There's no denying that our smartphones have made our lives so much easier, putting our contacts and schedules, our driving directions, the whole internet, right at our fingertips. But if you're using an Android phone you might be leaving even more convenience on the table.
There are a bunch of super-smart settings in Nougat and Google Now that’ll make your Android device feel like it’s 10 steps ahead of you. Your Android phone can be proactively telling you how long it’ll take to get to work in the morning, and nudging you when your favorite team is about to take the field. Your device can keep itself unlocked whenever it’s on you, and those snapshots you just took can automatically be arranged into beautiful collages. Battery running low? Android can know to dial down background activity to keep your phone alive. And if you love the idea of asking Google questions without ever touching your phone, you can train your phone to do that, too.
1. Turn on Smart Lock
One of the smartest recent Android features is aimed at one of the most vexing smartphone annoyances: having to unlock your handset each time you use it. Isn’t there an easier way to let your locked phone know that you’re, well, you?
That’s the idea behind Smart Lock. Once activated (just tap Settings > Security > Smart Lock to get started), you can set Smart Lock to unlock your phone whenever you’re at home, when it scans your face with its camera, when it hears your voice, or whenever it’s near your Bluetooth watch or a Bluetooth car stereo. There’s even a setting that’ll keep your phone unlocked as long as you’re holding it or while it’s sitting in your pocket.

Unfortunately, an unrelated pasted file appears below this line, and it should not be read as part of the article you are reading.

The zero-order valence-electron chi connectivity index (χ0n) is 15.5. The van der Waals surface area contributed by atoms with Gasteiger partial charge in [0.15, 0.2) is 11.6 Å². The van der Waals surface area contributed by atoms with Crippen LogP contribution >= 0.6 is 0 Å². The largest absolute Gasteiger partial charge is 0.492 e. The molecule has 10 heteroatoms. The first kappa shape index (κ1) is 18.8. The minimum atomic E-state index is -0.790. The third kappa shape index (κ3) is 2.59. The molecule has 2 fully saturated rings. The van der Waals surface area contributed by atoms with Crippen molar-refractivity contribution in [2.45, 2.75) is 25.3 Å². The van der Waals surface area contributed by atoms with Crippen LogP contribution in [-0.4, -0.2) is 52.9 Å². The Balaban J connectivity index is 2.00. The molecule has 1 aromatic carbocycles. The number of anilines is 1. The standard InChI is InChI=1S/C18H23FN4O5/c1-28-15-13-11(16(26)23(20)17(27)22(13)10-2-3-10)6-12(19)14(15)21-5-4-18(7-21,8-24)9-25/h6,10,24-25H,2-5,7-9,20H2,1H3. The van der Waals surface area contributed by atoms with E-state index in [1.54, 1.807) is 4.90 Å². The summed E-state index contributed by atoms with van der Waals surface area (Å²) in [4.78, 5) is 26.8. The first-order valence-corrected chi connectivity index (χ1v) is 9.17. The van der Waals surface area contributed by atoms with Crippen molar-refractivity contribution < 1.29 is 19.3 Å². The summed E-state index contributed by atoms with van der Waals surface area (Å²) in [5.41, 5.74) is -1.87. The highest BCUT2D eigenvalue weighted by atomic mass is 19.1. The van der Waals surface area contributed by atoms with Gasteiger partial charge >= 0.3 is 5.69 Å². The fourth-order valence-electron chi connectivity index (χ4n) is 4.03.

So, is Smart Lock smart enough to know that your Smart Locked device just got snatched out of your hands by a robber, and that it should lock your phone immediately? Well, no, which is why anyone who’s paranoid about security should probably stick with a passcode or touch ID. Still, for those of us sick of punching in PINs while sitting on our living room sofas, Smart Lock makes for a pretty intelligent setting.
2. Tell Google Now where you live, work, and more
Google Assistant might be getting all the buzz right now, but the older Google Now is no slouch when it comes to doing your bidding and anticipating your needs. You can help Google Now do an even better job of serving up smart suggestions by giving it a few hints about your favorite places, websites, teams, TV shows, and more.
Open the Google Now app, tap the menu button in the top-left corner of the screen, tap Customize, then start filling in your preferences, starting with your favorite way to commute: by bike, car, public transit, or walking.
Next, make sure to let Google Now know where you live and work; once you do, it’ll let you know how long your commute will be before you even ask.
You’ll also see a series of categories that’ll let you give Google Now more clues about your tastes and preferences, ranging from your favorite websites and sports teams (perfect for getting alerts whenever your favorite team is about to play) to stock tickers, favorite streaming services, and more.
3. Say ‘OK Google’ without unlocking your phone
Speaking of Google Now, wouldn’t it be nice if the original Android assistant would snap to attention whenever you called its name? Well, there’s a clever Android setting that’ll let you ask Google Now a question whenever your phone is in earshot, no tapping required.